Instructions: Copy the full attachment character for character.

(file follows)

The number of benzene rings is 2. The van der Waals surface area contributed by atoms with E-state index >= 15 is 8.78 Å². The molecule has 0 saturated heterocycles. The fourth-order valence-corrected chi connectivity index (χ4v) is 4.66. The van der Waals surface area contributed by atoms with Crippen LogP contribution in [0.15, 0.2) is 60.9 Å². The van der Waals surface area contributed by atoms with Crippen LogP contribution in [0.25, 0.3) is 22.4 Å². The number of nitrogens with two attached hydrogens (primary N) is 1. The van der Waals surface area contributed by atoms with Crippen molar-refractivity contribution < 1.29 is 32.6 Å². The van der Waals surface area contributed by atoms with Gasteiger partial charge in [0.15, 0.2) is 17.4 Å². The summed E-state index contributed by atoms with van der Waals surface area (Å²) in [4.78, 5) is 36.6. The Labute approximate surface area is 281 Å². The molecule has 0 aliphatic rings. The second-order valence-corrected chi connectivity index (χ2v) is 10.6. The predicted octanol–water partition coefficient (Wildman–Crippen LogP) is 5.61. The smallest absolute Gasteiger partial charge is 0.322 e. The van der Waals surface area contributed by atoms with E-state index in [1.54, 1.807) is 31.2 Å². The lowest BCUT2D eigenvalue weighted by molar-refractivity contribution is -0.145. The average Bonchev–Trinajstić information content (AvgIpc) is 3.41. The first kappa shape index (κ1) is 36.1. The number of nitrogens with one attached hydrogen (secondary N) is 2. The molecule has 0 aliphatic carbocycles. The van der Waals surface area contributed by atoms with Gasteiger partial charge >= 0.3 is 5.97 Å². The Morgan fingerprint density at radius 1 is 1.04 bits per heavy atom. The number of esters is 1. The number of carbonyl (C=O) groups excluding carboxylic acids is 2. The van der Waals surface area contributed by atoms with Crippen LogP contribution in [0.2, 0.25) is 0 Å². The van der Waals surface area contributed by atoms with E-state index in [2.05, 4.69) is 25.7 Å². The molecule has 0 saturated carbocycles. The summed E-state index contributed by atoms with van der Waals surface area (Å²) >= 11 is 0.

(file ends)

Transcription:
The number of benzene rings is 2. The van der Waals surface area contributed by atoms with E-state index >= 15 is 8.78 Å². The molecule has 0 saturated heterocycles. The fourth-order valence-corrected chi connectivity index (χ4v) is 4.66. The van der Waals surface area contributed by atoms with Crippen LogP contribution in [0.15, 0.2) is 60.9 Å². The van der Waals surface area contributed by atoms with Crippen LogP contribution in [0.25, 0.3) is 22.4 Å². The number of nitrogens with two attached hydrogens (primary N) is 1. The van der Waals surface area contributed by atoms with Crippen molar-refractivity contribution < 1.29 is 32.6 Å². The van der Waals surface area contributed by atoms with Gasteiger partial charge in [0.15, 0.2) is 17.4 Å². The summed E-state index contributed by atoms with van der Waals surface area (Å²) in [4.78, 5) is 36.6. The Labute approximate surface area is 281 Å². The molecule has 0 aliphatic rings. The second-order valence-corrected chi connectivity index (χ2v) is 10.6. The predicted octanol–water partition coefficient (Wildman–Crippen LogP) is 5.61. The smallest absolute Gasteiger partial charge is 0.322 e. The van der Waals surface area contributed by atoms with E-state index in [1.54, 1.807) is 31.2 Å². The lowest BCUT2D eigenvalue weighted by molar-refractivity contribution is -0.145. The average Bonchev–Trinajstić information content (AvgIpc) is 3.41. The first kappa shape index (κ1) is 36.1. The number of nitrogens with one attached hydrogen (secondary N) is 2. The molecule has 0 aliphatic carbocycles. The van der Waals surface area contributed by atoms with Gasteiger partial charge >= 0.3 is 5.97 Å². The Morgan fingerprint density at radius 1 is 1.04 bits per heavy atom. The number of esters is 1. The number of carbonyl (C=O) groups excluding carboxylic acids is 2. The van der Waals surface area contributed by atoms with Crippen LogP contribution in [0.2, 0.25) is 0 Å². The van der Waals surface area contributed by atoms with E-state index in [2.05, 4.69) is 25.7 Å². The molecule has 0 saturated carbocycles. The summed E-state index contributed by atoms with van der Waals surface area (Å²) >= 11 is 0.